Interview: Carson Tavenner on leading a Chinese youth summer leadership camp in Gobi Desert

Commander CarsonBy Wen Liu   Sept. 1, 2016

We all know how Carson Tavenner burst onto the Washington state-China scene in 2011 with The Tai Initiative, first reviving the dormant Washington State Sichuan Province Friendship Association, then organizing three regional conferences on subnational U.S.-China relations in three years, and also hosting an online forum as well as a podcast on China-related topics, etc. What we didn’t know is that Carson has started yet another initiative, or found an exciting, vigorous and military way to spend part of his summers: in the Gobi Desert in China with a special group of young Chinese called the Gobi Expeditionary Army (戈壁远征军). What was this youth army about? What did it do in the desert? What did Carson do and find out there? Here we have Carson Tavenner, fresh from the Gobi, with tales, and sweat, and a tan. (Go to full story.)

Interview: Eric Schinfeld on Washington state China trade, TPP, and Trump, Clinton trade rhetoric

Eric SchinfeldBy Wen Liu   Aug. 16, 2016

Washington Council on International Trade (WCIT) has been promoting the state’s international trade since 1973 and China trade since 1979. While Washington has done really well in China trade, running a surplus instead of a deficit, studies show millions of American jobs lost, including in Washington, since China’s WTO accession. So does Donald Trump have a point? Meanwhile, TPP, the Trans-Pacific Partnership, which the Council has been actively promoting, is now opposed by both Donald Trump and Hillary Clinton. How is the Council reacting to that? With populism surging in this election year, would Washington’s trade be affected under a new president, either Trump or Clinton? For these and other questions, we have none other than Eric Schinfeld, president of WCIT and executive vice president of the Seattle Metropolitan Chamber of Commerce. (Go to full story.)

News: Gary Locke, Chinese investors’ “Insider” advisor on American opportunities

Gary LockeBy Wen Liu   Aug. 8, 2016

He may not be speaking as America’s top diplomat to China anymore, Gary Locke is still busy speaking in China, as the senior advisor and consultant for Davis Wright Tremaine and principal of his own Locke Global Strategies. He may no longer be the celebrity American ambassador of Chinese descent, Locke is still a celebrity in China, as an “Insider” advisor on business, education and investment opportunities in the U.S.

Yes, insider, that was the choice of word in this recent headline in NetEase news: “Views from ‘Insider’ Gary Locke.” (Go to full story.)

Survey: What impact would next POTUS, Trump or Clinton, have on Washington’s China, international trade?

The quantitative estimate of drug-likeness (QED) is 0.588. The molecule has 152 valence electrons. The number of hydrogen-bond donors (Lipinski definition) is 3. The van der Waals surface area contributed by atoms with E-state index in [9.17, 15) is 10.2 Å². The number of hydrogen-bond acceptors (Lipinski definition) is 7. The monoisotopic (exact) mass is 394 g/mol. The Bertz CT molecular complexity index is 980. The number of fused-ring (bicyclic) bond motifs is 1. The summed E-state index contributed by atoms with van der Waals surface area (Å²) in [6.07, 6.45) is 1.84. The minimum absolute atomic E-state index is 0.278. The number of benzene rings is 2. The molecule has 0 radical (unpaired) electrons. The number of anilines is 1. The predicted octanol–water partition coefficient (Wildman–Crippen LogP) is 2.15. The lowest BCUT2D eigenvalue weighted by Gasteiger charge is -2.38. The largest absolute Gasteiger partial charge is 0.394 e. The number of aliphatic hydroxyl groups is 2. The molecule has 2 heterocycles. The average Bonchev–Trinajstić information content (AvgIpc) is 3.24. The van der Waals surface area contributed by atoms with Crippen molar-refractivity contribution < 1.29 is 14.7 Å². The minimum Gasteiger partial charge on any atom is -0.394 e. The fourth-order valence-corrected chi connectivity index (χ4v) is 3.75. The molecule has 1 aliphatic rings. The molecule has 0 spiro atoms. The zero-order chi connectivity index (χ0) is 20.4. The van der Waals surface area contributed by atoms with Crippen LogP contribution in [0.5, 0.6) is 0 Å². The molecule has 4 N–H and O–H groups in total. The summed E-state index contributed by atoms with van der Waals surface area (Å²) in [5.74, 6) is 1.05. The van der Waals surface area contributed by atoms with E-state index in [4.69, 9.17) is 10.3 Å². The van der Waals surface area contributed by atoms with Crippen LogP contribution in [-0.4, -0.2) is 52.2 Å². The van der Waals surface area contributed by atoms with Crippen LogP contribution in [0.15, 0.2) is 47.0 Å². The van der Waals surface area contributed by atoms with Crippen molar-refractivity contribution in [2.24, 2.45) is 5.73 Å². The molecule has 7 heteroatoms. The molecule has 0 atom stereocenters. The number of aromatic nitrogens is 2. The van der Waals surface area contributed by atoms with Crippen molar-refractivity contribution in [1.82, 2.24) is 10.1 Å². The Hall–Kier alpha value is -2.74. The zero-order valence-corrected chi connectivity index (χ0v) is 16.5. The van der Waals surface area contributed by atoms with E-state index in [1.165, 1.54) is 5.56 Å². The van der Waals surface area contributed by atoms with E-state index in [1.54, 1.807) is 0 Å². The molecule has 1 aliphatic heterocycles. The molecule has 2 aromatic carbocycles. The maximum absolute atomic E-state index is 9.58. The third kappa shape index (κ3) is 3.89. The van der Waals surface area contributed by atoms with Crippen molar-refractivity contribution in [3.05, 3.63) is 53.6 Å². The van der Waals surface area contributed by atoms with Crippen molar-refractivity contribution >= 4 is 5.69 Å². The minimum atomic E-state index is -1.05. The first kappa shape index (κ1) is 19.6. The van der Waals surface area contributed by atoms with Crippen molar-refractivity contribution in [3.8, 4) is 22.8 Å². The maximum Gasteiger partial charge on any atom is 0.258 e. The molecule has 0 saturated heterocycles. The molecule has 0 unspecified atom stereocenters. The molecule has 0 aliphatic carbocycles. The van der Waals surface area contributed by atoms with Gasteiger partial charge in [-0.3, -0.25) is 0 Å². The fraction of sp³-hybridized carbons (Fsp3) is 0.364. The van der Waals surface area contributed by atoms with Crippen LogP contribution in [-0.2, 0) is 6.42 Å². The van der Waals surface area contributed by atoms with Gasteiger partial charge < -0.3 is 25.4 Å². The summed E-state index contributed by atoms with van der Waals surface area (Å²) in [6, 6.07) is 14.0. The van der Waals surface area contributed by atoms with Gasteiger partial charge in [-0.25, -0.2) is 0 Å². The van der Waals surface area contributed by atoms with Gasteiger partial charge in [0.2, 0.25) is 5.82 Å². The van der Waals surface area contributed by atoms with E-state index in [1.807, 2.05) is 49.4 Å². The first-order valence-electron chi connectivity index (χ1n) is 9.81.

Trump, ClintonBy Wen Liu   Aug. 1, 2016

It’s now official, after two very different national conventions: Donald Trump is officially the Republican nominee for president of the United States and Hillary Clinton the Democrat nominee for the same. Knowing how Donald Trump has described China trade as rape and TPP a horrible deal and how Hillary Clinton also came to criticize China for not following WTO rules and oppose the TPP after first championing it, and knowing how Washington state depends on trade, with China as its largest trading partner, and how TPP has been promoted by business groups such as the Washington Council on International Trade and supported by a majority of members of our Congressional delegation, here is the question: What impact do you think the next POTUS, Trump or Clinton, would have on Washington state’s trade with China, with Asia Pacific, and as a whole, and why? (Go to full story.)

Interview: Mike Fowler on Tacoma's new and growing business and friendship ties with China

Mike Fowler in China, 2014By Wen Liu   June 28, 2016

Seattle and Tacoma may have ended their rivalry in port operations with The Northwest Seaport Alliance, when it comes to ties with China, however, the two might still be in a friendly competition. Seattleites may have seen their Mayor Ed Murray take a delegation to China in May with new ties formed with Shenzhen and Hangzhou, Tacomans had their Mayor Marilyn Strickland visit China in April with new relationships made in Wuhan and Shanghai. Not to forget that Tacoma beat Seattle in hosting Xi Jinping in 1993! To tell us more about the ever stronger ties Tacoma is forging with China as well as the April trip, here is Michael Fowler, Director of the World Trade Center Tacoma’s Fuzhou Trade Project and Senior Consultant to City of Tacoma on China Investment & Trade Program, who traveled to China with Mayor Strickland. (Go to full story.)

Interview: Ben Shobert on China's aging, senior care, challenges and opportunities

Ben ShobertBy Wen Liu   June 10, 2016

China’s population story is an ongoing drama, the one-child policy, the imbalanced sex ratio, now rapid aging: China’s great graying; China getting old before getting rich; China’s workforce shrinking; the two-child policy too little too late, etc. So much so that President Xi Jinping himself used three superlatives recently to describe China’s elder population: largest, fastest growing, toughest to cope with. For Benjamin Shobert, a rising star among Washington's China Hands, Xi could have used a fourth: biggest senior care market. As Managing Director of Rubicon Strategy Group and a Forbes columnist on healthcare among other titles, Ben has been working in the senior care sector in China and SE Asia. Here is how Ben sees China’s aging population as well as challenges and opportunities it presents. (Go to full story.)